Airflow Part 2: Lessons learned

At SnapTravel we use Apache Airflow to orchestrate our batch processes. It is one of the key systems we depend on for keeping track of business metrics, building/testing natural language models, and mining for product insights. After working with Airflow for almost 2 years now, we wanted to consolidate our lessons and share the nuances with other developers.

To better understand our early overview of how Airflow was implemented at SnapTravel, see our prior blog post. Here we discussed the benefits of Airflow, the major components of Airflow architecture and a bunch of resources for those just getting started. In this post we assume the reader is someone who is familiar with concepts like Operator (like PythonOperator), Scheduler, DAGs, and Tasks. If not, give the Airflow Tutorial a quick read!

This post focuses on the Develop part of data pipeline using Airflow. We’ll explore some learnings that consumed more than a couple of hours during our time writing DAGs, along with some best practices picked up along the way. These are quirks/unexpected behaviours of Airflow which might cost you a couple of hours of debugging. Airflow is incubating under the Apache umbrella and being actively improved… our hope is that some of these problems will not be relevant in the upcoming releases!

Python Version for my project — py3 or py2?

Airflow is written for Python 3 compatibility. It is a smooth ride if you can write your business logic in Python 3 as compared to Python 2.x. There are unexpected behaviours at runtime which are hard to anticipate. For example, after you `import airflow` in your code, some of the Python 2 functions are overwritten to Python 3 counterparts as described in Python Future Library Docs. The file in Airflow codebase where this happens is airflow/configuration.py. Below is a code example to demonstrate this:

Python 2.7.12 Shell
>>> import math
>>> type(math.ceil(1.0))
<type ‘float’>
>>> from airflow.models import DAG
>>> type(math.ceil(1.0))
<type ‘int’>

How to create different patterns found in workflows

There are various types of DAG’s that are common while authoring data workflows. Here are some code snippets to facilitate writing DAG’s easily. We took slides from Slides for developing elegant workflows with Apache Airflow @ Europython 2017 for inspiration.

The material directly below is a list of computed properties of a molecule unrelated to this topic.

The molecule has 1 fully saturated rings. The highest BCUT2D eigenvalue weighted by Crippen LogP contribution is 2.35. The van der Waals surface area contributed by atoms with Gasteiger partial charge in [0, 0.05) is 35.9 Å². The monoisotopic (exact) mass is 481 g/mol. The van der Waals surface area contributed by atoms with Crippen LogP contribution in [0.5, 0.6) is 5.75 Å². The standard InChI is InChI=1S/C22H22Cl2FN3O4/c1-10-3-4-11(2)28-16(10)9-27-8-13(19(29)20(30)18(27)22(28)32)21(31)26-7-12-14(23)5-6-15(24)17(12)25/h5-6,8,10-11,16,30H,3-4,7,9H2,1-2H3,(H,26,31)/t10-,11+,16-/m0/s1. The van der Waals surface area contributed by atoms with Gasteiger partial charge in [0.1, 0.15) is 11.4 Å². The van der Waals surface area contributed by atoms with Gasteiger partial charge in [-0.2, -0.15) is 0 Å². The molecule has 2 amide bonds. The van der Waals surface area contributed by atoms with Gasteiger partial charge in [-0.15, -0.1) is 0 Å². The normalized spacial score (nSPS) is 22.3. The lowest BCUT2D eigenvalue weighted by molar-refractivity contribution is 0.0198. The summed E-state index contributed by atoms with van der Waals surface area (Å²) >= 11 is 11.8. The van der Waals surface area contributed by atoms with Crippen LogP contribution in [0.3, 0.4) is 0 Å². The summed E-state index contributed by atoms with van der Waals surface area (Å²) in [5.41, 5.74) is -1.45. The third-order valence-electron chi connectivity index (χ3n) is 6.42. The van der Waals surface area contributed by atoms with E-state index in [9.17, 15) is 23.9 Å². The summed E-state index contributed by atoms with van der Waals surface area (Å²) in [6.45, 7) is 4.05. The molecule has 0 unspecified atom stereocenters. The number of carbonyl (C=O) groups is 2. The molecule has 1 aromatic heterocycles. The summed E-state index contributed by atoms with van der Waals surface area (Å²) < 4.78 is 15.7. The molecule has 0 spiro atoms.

Sequential source to destination pattern

In this pattern, you have a sequence of tasks being executed in order. For example, `source` is file on FTP, `b` is some transform or join with data from the database and `c` is target destination.

source = DummyOperator(task_id=’source’, dag=dag)
a_task = DummyOperator(task_id=’a’, dag=dag)
b_task = DummyOperator(task_id=’b’, dag=dag)
source >> a_task >> b_task

Note: The shorthand to specify task dependency. `>>` and `<<` bitshift operators can be used in airflow 1.8+ versions. (Quick reference)

Tributaries pattern

This is a pattern where multiple data streams/sources are combined together. `d` will only execute after `a`, `b`, `c` have executed/triggered successfully. Example, `a` task generates data for hotel catalogue from Expedia, `b` generates data for hotel catalogue from Priceline, `c` generates hotel and review data from Tripadvisor and `d` combines the data from these 2 source tables to generate a new table of all encompassing hotel catalogue.

a_task = DummyOperator(task_id=’a’, dag=dag)
b_task = DummyOperator(task_id=’b’, dag=dag)
c_task = DummyOperator(task_id=’c’, dag=dag)
d_task = DummyOperator(task_id=’d’, dag=dag)
e_task = DummyOperator(task_id=’e’, dag=dag)
e_task.set_upstream(d_task)
d_task.set_upstream([a_task, b_task, c_task])

Distributaries pattern

This pattern is opposite to the the one above, it is used to push data to multiple branches from a single source. For example, continuing above example, `b` is finalised hotel catalogue data, `e` can be generate SEO related index, `g` can be to generate summary stats of our catalogue, `c` can be to generate elasticsearch index using new data for autocomplete features.

a_task = DummyOperator(task_id=’a’, dag=dag)
b_task = DummyOperator(task_id=’b’, dag=dag)
c_task = DummyOperator(task_id=’c’, dag=dag)
d_task = DummyOperator(task_id=’d’, dag=dag)
e_task = DummyOperator(task_id=’e’, dag=dag)
f_task = DummyOperator(task_id=’f’, dag=dag)
g_task = DummyOperator(task_id=’g’, dag=dag)
h_task = DummyOperator(task_id=’h’, dag=dag)
a_task.set_downstream(b_task)
b_task.set_downstream([c_task, e_task, g_task])
c_task.set_downstream(d_task)
e_task.set_downstream(f_task)
g_task.set_downstream(h_task)

Use Hooks for all data sources!

Our first version of DAG’s used `BashOperator` and `PythonOperator` everywhere. What that entailed was implementing different functions ourselves to transfer files, check for new data etc. from various data storage/server systems. Airflow had already done the heavy lifting for us by providing us with Hooks. Hooks are meant as an interface to interact with external systems, like S3, HIVE, SFTP, databases etc. Most important functions are implemented for us get_conn(), retrieve_files(), run(), which is responsible for establishing connection to the external systems, get files/data to local system and/or run queries.